Materials and Methods

      Amplification of PsPao: Homologous mRNA sequences were obtained using a tomato EST (AF321984 [gi: 16973464]) for BLAST at NCBI; identifying Arabidopsis thaliana (At3g43880 [gi: 42565541]), maize (U77346 [gi: 1935910]), Medicago truncatula (TC100809) and Vigna unguliata (gi: 30088963) for comparison of highly conserved regions and positions of introns. The gene structure (Fig. 2) and expected fragment sizes of the primer sequences in Pisum, Lens, and Phaseolus (Table 1) is presented below.  The primer sequences used for amplification were Pao-F2 (5’GGAGAGATCATTGGTAYCCAGTTTC3’) and Pao-R3 (5’GTGAAMGTGAGSRTTGTGTACTG3’).  In order to prevent mis-priming at lower annealing temperatures a touchdown protocol was used with each primer pair for sequencing. Cleaved Amplified Polymorphic Sequences (CAPS) analysis (11) was performed with a standard PCR protocol (all primer combinations worked with a 58° C annealing temperature and a 2 minute extension) using Taq polymerase (Promega).   



PsPao DNA sequence à 



 Fig. 2.  PsPao gene model based on the gene splicing of AtPao.

      The two PsPao fragments were cloned using a pCR2.1 kit (Invitrogen) according to the manufacturer’s recommended procedures.  The two clones PsPao-WL808 and PsPao-MN313 were partially sequenced from both ends.  Internal primers were designed to permit sequencing of the remaining genomic sequence (final sequence not available).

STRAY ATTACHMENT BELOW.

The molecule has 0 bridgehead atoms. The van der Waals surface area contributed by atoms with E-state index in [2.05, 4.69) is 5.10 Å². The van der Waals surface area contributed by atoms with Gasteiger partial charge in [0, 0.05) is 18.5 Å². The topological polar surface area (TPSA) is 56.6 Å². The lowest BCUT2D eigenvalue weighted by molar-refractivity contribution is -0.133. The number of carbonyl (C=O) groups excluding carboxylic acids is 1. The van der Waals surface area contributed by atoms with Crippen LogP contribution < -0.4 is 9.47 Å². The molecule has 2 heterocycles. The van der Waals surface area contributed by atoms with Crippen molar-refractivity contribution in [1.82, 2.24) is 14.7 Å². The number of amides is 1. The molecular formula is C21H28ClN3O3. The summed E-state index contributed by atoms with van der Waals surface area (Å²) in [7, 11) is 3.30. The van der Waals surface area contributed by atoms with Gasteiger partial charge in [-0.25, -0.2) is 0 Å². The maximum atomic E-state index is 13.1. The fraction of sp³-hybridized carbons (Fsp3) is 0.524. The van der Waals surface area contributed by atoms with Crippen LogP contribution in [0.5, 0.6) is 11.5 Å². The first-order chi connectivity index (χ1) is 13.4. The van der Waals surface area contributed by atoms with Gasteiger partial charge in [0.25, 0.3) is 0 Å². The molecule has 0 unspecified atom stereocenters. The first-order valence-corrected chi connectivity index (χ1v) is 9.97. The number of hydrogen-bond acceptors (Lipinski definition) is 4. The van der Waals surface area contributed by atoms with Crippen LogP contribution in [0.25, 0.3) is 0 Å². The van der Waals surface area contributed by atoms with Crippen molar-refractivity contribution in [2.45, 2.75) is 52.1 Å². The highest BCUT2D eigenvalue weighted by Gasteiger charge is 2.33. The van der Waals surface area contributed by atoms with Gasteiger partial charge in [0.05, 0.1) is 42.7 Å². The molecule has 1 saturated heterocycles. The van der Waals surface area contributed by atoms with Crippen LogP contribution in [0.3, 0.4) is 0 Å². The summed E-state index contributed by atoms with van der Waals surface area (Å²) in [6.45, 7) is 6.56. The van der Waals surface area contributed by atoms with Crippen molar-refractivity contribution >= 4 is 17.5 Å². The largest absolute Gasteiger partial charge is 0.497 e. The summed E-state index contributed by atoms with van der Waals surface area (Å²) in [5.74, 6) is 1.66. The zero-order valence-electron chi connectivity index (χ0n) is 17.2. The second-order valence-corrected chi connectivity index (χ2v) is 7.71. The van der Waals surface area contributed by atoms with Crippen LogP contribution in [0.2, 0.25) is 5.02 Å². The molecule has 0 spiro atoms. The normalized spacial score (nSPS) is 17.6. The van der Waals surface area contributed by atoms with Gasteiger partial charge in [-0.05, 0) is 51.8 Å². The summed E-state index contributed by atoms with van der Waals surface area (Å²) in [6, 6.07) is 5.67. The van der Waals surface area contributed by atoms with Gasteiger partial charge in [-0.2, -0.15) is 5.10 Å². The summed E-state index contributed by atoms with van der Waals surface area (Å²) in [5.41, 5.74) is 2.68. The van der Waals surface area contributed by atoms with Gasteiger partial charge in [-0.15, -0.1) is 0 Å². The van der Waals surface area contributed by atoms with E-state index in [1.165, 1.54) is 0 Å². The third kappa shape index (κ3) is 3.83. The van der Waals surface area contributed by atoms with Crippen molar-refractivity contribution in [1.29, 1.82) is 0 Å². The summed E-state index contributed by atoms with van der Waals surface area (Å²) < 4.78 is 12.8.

Amplification of other gene fragments: PCR procedures used for isovaleryl dehydrogenase (IVDH), b-amylase, Sym29 and RAPDs were all done with Promega Taq polymerase.  IVDH, b-amylase, and Sym29 were amplified using a PCR protocol with a 60° C annealing temperature, a 2 minute extension and 40 cycles.  The RAPDs were done with a 37° C annealing temperature, 2 minute extension and 35 cycles.

      Sequencing:  Sequencing was carried out by the CORE facility at WSU-Pullman.  Purified sequence and primers were sent to the sequencing lab for dye incorporation and sequencing. 

      Populations used for mapping PsPao:  The sequence generated by Pao-F2/-R3 was initially mapped in the JI1794 x Slow RIL population that has been used as the basis of the Pisum sativum consensus map (3, 20).  The map position was confirmed in two other pea RIL populations.  The first of these is a [P. sativum ssp. sativum x P. s. ssp. abyssincum] x P. s. ssp. sativum BC1F5 population consisting of 62 lines.  The second is an F2-derived F5 population from the cross PI 220174 x A1078-239.  PI 220174 was collected in Afghanistan and possesses a phenotype (tall stem, round and yellow cotyledons, brown-mottled testa, small seeds) typical of many landraces in that region.  A1078-239 is a multiple-marker line developed by and obtained from G.A. Marx.  A final confirmation of the position of Pao was performed in the F8 RIL population derived from the cross Lens culinaris 7 x L. ervoides 32 (13, 18, 19).